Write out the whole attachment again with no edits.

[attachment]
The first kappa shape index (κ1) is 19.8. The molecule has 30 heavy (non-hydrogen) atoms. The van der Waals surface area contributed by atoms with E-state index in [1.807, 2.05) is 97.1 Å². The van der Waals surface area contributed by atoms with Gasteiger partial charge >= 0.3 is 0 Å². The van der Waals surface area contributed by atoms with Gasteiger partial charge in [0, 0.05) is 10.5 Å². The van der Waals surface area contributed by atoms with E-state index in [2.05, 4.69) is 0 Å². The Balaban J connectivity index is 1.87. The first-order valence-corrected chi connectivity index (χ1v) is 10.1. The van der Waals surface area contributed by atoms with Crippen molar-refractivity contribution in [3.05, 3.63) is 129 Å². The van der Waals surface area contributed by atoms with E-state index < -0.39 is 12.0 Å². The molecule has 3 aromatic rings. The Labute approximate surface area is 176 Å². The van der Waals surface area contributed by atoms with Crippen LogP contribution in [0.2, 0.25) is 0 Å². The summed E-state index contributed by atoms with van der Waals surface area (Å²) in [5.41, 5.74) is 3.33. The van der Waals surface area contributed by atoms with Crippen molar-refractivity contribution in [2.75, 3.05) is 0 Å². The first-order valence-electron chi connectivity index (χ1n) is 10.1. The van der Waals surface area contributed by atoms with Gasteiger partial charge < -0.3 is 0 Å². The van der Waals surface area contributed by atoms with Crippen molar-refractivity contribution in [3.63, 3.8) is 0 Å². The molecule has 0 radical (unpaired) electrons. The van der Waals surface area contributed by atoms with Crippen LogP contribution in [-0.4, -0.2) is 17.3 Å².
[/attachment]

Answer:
The first kappa shape index (κ1) is 19.8. The molecule has 30 heavy (non-hydrogen) atoms. The van der Waals surface area contributed by atoms with E-state index in [1.807, 2.05) is 97.1 Å². The van der Waals surface area contributed by atoms with Gasteiger partial charge >= 0.3 is 0 Å². The van der Waals surface area contributed by atoms with Gasteiger partial charge in [0, 0.05) is 10.5 Å². The van der Waals surface area contributed by atoms with E-state index in [2.05, 4.69) is 0 Å². The Balaban J connectivity index is 1.87. The first-order valence-corrected chi connectivity index (χ1v) is 10.1. The van der Waals surface area contributed by atoms with Crippen molar-refractivity contribution in [3.05, 3.63) is 129 Å². The van der Waals surface area contributed by atoms with E-state index < -0.39 is 12.0 Å². The molecule has 3 aromatic rings. The Labute approximate surface area is 176 Å². The van der Waals surface area contributed by atoms with Crippen LogP contribution in [0.2, 0.25) is 0 Å². The summed E-state index contributed by atoms with van der Waals surface area (Å²) in [5.41, 5.74) is 3.33. The van der Waals surface area contributed by atoms with Crippen molar-refractivity contribution in [2.75, 3.05) is 0 Å². The first-order valence-electron chi connectivity index (χ1n) is 10.1. The van der Waals surface area contributed by atoms with Gasteiger partial charge < -0.3 is 0 Å². The van der Waals surface area contributed by atoms with Crippen molar-refractivity contribution in [3.63, 3.8) is 0 Å². The molecule has 0 radical (unpaired) electrons. The van der Waals surface area contributed by atoms with Crippen LogP contribution in [-0.4, -0.2) is 17.3 Å².